The walk, bike, work, shop, and entertainment settings within modest diameter areas in cities are often out of the financial reach of many people, especially those in service occupations.

            James C. Walker, National Motorists Association

          • John Riecke

            So land use would need to come along as well – exactly. Again, a process that needs to start sooner rather than later.

          • jcwconsult

            What would be your “secret” to cause home values in expensive urban areas to be cut to half or a third of current values – so ordinary workers in lower paid jobs could move there?
            James C. Walker, National Motorists Association

          • John Riecke

            Allow more density. Design streets for walkability. Allow commercial development to mix with residential.

          • jcwconsult

            It strikes me as unlikely that cities would bulldoze houses on (for example) 100 foot wide lots, have double the number of houses built on 50 foot wide lots with more commercial retail and/or housing buildings intermixed —- and expect the housing costs to drop by 50% per unit.
            James C. Walker, National Motorists Association

          • Devin Quince

            Still not freedom when one considers the money, time, etc. required for that freedom.

          • jcwconsult

            Cars can be pretty cheap to buy and operate if people choose with economy in mind. And the door to door commute times are often worse with transit than driving. For many people, the bus ride time is irrelevant – the door to door time is critical.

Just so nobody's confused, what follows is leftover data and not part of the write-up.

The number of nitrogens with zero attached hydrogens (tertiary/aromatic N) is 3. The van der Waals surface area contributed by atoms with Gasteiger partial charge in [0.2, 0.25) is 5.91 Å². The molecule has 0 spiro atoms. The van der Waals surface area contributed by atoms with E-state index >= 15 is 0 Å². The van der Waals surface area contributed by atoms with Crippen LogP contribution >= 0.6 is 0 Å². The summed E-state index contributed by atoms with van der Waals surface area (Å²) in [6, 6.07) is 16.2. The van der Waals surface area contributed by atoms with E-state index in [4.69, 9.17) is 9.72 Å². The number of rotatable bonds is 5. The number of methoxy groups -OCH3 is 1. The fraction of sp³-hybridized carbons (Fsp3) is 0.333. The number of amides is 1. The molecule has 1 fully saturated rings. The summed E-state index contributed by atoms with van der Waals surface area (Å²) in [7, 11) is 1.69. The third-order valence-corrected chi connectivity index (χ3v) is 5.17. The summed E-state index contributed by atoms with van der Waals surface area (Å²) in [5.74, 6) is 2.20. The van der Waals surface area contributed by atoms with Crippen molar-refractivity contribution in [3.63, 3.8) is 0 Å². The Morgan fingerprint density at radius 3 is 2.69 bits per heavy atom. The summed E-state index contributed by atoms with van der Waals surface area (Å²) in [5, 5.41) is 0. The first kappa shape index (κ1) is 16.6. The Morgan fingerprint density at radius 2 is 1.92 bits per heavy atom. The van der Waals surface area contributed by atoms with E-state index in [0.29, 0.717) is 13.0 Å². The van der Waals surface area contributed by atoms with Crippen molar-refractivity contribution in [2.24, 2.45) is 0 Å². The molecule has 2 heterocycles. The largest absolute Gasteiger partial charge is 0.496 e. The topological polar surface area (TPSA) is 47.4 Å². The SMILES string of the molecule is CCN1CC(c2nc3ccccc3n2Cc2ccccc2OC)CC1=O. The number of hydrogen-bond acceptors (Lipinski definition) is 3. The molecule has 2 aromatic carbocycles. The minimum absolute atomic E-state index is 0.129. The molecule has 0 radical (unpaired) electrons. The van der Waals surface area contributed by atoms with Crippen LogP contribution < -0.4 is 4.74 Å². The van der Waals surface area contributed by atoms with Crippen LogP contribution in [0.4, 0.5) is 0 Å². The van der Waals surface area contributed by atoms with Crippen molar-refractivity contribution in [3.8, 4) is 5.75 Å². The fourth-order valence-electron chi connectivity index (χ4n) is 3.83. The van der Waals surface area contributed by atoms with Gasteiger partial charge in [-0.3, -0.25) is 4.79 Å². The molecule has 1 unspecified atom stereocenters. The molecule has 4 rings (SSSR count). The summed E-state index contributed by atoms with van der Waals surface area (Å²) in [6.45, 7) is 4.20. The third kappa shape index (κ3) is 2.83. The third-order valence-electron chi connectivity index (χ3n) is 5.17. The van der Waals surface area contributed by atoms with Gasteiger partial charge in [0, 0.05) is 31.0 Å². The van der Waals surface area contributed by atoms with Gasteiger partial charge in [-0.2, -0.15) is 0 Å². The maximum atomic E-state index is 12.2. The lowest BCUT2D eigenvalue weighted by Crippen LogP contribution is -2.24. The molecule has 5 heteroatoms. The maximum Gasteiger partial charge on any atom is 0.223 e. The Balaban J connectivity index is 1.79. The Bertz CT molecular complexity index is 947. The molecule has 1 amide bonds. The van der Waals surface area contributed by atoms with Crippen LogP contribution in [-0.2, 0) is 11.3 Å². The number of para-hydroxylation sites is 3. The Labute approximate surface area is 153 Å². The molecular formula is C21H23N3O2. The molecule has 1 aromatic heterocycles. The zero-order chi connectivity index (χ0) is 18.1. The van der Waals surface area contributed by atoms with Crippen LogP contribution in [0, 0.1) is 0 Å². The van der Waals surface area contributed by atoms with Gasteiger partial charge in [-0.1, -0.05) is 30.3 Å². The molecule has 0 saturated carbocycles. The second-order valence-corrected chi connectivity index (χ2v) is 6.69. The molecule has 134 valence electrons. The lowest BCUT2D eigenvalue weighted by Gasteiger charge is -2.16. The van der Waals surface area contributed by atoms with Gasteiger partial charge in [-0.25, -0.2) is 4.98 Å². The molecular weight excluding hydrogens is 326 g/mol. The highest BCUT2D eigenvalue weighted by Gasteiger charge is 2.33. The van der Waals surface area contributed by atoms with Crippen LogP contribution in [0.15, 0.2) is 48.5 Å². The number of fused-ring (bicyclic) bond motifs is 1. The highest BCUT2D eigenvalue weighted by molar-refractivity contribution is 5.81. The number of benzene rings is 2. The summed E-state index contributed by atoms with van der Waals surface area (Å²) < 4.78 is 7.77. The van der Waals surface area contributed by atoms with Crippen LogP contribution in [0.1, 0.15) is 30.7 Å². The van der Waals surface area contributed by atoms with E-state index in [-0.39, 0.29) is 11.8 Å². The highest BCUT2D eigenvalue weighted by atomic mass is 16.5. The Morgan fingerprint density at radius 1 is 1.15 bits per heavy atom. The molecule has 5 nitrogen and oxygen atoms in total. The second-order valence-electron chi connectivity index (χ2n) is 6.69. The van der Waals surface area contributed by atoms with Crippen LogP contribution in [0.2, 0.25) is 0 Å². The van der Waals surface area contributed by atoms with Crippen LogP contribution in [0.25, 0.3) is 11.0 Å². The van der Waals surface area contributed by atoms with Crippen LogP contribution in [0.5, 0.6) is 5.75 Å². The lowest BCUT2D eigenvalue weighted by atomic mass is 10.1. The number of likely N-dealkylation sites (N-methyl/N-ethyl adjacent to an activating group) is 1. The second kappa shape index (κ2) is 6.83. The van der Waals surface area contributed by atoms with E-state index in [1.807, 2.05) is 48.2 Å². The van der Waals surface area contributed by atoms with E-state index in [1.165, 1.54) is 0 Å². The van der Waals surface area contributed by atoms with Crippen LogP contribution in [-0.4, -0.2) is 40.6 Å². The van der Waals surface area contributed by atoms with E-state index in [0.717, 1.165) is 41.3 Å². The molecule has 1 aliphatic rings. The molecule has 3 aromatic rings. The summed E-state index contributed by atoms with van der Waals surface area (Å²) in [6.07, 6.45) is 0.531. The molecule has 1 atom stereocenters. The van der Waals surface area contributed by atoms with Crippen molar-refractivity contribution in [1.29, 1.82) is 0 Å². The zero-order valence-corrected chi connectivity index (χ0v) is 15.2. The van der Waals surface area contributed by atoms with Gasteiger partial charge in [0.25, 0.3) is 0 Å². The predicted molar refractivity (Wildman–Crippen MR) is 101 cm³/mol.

James C. Walker, National Motorists Association

          • David B

            Cars can be cheap to buy and operate in the US because policy subsidizes the total cost of driving. That is not the case in all countries. Even in the US, there are city densities where the costs and hassle discourage driving for the majority of commuters. I think the bigger question is whether a car-prioritized policy is sustainable, and at what cost.

          • jcwconsult

            Agreed in some major city centers like NY and Chicago for two, car use can be more cost and hassle than it is worth for most commuters. But in the vast majority of the USA, that is not the case and cars are the most convenient. The NMA has long advocated proper fuel taxes for user fees to maintain the roads. They are proportional to use, cheap to collect at about 1% of revenue, and encourage fuel efficient vehicles. It is absolutely idiotic cowardice for the federal fuel tax to have remained the same for 20+ years. I travel a lot internationally and have no problem paying $5 to $7 for fuel to be able to travel on good roads that put most in the USA to shame. I once paid close to $10 a US gallon in England when fuel was high and the Pound was very strong against the US dollar.
            James C. Walker, National Motorists Association

          • Devin Quince

            As long as they are based on weight and damage done to the roads

          • jcwconsult

            It would be possible to do that – but note that pedestrians, cyclists, and car drivers all depend on what trucks deliver.
            James C. Walker, National Motorists Association

          • Devin Quince

            Sure and some of that gets passed onto the consumer, but I am also talking about the ‘Murican obsession with huge vehicles for no real reason.

          • jcwconsult